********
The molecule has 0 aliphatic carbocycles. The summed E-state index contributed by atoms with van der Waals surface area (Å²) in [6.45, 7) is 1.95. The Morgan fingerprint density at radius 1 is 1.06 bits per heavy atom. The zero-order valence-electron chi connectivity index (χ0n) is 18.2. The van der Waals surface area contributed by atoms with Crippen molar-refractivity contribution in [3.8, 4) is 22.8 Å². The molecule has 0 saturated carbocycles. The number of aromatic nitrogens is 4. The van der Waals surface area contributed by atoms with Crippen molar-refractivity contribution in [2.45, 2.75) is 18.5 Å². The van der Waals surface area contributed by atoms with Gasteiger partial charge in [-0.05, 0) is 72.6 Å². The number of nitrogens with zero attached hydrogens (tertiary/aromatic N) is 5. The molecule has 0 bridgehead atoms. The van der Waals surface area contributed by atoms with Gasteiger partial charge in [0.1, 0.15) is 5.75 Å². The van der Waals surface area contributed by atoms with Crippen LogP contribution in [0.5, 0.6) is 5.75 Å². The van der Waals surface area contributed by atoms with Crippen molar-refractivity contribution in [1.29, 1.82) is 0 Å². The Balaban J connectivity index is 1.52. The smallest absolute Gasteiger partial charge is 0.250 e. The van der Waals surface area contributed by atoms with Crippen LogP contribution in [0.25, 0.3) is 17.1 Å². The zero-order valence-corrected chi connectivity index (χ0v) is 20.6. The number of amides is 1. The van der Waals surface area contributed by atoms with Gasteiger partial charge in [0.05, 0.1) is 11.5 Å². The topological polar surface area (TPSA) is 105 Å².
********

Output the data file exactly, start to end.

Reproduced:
The molecule has 0 aliphatic carbocycles. The summed E-state index contributed by atoms with van der Waals surface area (Å²) in [6.45, 7) is 1.95. The Morgan fingerprint density at radius 1 is 1.06 bits per heavy atom. The zero-order valence-electron chi connectivity index (χ0n) is 18.2. The van der Waals surface area contributed by atoms with Crippen molar-refractivity contribution in [3.8, 4) is 22.8 Å². The molecule has 0 saturated carbocycles. The number of aromatic nitrogens is 4. The van der Waals surface area contributed by atoms with Crippen molar-refractivity contribution in [2.45, 2.75) is 18.5 Å². The van der Waals surface area contributed by atoms with Gasteiger partial charge in [-0.05, 0) is 72.6 Å². The number of nitrogens with zero attached hydrogens (tertiary/aromatic N) is 5. The molecule has 0 bridgehead atoms. The van der Waals surface area contributed by atoms with Gasteiger partial charge in [0.1, 0.15) is 5.75 Å². The van der Waals surface area contributed by atoms with Crippen LogP contribution in [0.5, 0.6) is 5.75 Å². The van der Waals surface area contributed by atoms with Crippen molar-refractivity contribution in [1.29, 1.82) is 0 Å². The Balaban J connectivity index is 1.52. The smallest absolute Gasteiger partial charge is 0.250 e. The van der Waals surface area contributed by atoms with Crippen LogP contribution in [0.25, 0.3) is 17.1 Å². The zero-order valence-corrected chi connectivity index (χ0v) is 20.6. The number of amides is 1. The van der Waals surface area contributed by atoms with Gasteiger partial charge in [0.05, 0.1) is 11.5 Å². The topological polar surface area (TPSA) is 105 Å².